“It’s not unusual to see an athlete tear an anterior crucial ligament (ACL), which is one of four ligaments in the knee, and return to play after surgery and rehabilitation,” said Kyle Borque, M.D., orthopedic surgeon who specializes in knee reconstruction surgery at Houston Methodist Orthopedics & Sports Medicine at Sugar Land. “Multi-ligament injuries are much less common and far more devastating.”

Fortunately, that’s changing, especially for patients at Houston Methodist Orthopedics & Sports Medicine, where a highly advanced approach to surgery and recovery is making it possible for athletes, active individuals and accident victims to regain full mobility.

“Twenty years ago, a multi-ligament injury would be career-ending for an athlete or life-changing for an individual,” said Borque. “Even 10 years ago, the likelihood of returning to sports or a strenuous hobby would have been small. But with advancements in technology, training and our understanding of the knee, today 75-80 percent of athletes with a multi-ligament injury can recover fully and return to sports, if they are treated correctly.”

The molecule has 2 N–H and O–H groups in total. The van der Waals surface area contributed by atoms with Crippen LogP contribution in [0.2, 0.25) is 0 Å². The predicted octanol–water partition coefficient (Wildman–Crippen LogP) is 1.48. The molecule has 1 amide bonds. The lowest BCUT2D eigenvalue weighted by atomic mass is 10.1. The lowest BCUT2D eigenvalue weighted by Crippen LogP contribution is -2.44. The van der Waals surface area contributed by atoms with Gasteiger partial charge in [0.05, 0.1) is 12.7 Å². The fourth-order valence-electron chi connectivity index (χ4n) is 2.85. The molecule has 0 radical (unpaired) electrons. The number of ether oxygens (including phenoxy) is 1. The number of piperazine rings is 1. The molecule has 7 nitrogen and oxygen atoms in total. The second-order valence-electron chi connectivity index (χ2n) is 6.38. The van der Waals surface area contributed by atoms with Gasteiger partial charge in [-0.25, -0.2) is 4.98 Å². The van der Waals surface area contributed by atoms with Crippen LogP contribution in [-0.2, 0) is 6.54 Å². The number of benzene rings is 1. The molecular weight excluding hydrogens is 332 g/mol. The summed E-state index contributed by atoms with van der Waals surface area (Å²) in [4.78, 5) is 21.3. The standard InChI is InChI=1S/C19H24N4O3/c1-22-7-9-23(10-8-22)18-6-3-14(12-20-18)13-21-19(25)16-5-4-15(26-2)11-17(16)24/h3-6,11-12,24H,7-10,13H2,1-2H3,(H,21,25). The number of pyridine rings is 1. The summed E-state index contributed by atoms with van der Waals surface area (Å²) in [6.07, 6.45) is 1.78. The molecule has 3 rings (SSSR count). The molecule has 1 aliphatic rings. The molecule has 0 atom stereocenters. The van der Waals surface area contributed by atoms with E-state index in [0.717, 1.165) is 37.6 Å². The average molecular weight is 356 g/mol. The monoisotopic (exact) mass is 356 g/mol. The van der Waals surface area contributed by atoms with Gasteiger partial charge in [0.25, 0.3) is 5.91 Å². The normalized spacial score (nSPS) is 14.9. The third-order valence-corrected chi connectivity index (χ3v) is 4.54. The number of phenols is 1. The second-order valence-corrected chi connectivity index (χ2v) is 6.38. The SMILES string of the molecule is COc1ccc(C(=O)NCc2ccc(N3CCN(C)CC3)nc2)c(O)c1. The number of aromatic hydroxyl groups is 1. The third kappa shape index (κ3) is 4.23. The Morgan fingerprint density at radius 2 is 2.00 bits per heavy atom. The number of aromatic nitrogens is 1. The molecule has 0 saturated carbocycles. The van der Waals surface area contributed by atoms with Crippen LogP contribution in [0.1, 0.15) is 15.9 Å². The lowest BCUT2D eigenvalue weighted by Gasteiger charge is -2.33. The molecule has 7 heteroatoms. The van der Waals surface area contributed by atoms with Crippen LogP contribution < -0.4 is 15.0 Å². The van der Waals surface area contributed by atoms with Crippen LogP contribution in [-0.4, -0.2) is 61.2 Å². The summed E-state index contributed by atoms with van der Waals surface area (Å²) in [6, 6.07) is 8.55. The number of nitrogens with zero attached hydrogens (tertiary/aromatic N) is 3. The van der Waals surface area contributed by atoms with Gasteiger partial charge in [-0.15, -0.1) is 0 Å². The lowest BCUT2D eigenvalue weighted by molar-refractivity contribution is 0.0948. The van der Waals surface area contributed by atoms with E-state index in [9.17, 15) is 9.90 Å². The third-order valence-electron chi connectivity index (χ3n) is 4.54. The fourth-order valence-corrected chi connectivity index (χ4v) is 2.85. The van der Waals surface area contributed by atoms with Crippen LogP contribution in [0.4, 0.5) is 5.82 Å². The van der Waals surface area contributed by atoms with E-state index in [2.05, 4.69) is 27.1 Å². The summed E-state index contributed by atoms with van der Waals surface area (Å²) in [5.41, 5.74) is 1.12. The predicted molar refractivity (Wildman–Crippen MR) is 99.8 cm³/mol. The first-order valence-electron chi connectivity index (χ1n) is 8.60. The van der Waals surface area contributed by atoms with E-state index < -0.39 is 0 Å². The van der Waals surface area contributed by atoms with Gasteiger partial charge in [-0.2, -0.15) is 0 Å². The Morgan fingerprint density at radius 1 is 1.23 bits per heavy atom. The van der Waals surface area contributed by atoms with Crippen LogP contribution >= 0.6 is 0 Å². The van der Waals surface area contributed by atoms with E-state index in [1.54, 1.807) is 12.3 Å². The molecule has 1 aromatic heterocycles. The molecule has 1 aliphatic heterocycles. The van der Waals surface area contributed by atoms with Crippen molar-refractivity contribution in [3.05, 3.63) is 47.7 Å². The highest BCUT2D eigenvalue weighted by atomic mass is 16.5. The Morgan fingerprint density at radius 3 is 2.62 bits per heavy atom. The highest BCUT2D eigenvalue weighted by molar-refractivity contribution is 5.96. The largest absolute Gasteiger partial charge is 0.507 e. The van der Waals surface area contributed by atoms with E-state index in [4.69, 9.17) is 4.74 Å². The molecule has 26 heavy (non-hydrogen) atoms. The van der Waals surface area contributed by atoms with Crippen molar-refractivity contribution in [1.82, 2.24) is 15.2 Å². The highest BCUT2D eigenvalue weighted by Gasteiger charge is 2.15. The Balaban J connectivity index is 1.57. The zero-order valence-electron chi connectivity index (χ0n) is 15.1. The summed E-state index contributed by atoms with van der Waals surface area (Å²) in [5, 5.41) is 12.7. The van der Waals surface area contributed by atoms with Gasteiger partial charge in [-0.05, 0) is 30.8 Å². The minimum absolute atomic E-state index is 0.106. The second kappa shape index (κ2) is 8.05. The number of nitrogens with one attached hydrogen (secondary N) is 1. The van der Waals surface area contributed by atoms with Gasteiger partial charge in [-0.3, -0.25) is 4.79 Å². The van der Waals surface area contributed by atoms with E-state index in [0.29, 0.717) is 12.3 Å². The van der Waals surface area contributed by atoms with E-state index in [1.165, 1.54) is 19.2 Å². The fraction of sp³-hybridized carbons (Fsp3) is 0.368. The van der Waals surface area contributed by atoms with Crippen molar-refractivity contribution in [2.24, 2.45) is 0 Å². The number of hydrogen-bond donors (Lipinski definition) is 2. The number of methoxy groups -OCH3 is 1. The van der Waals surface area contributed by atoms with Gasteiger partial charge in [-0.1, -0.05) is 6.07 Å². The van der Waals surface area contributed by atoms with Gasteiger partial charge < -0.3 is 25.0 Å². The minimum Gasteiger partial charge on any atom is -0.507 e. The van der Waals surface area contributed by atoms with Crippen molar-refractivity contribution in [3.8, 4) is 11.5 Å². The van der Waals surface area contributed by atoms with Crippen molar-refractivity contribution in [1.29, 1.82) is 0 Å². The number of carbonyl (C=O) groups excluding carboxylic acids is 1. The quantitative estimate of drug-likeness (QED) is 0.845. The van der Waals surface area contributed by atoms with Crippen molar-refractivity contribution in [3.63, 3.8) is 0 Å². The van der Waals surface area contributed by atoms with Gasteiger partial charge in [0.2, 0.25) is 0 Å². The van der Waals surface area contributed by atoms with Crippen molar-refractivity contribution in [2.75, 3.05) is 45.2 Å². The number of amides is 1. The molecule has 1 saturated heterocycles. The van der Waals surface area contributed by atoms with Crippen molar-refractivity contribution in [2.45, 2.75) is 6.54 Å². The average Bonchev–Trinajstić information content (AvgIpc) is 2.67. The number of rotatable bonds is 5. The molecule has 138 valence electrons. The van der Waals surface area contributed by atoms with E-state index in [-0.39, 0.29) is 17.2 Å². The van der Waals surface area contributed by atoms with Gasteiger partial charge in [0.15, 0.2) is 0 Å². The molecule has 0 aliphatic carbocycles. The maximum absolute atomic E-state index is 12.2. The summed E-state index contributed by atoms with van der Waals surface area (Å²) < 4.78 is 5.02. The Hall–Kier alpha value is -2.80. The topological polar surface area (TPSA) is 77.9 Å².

Trauma in Everyday Life

Chad Nicosia 9 months post surgery.

Not all multi-ligament injuries occur on the playing field. Chad Nicosia of Richmond was in a remote area of Alaska, returning from a hunting and sightseeing trip, and hauling a 50-pound backpack down an incline on his way back to camp. As he stepped slowly, his left foot got stuck in a small depression on the ground, and he lost his balance.

“It wasn’t a spectacular fall or anything,” he said. “But my left leg up to my knee locked into place because my foot was stuck, and my body rotated as I fell. I heard the loudest snap I’ve ever heard, and the pain was immediate.”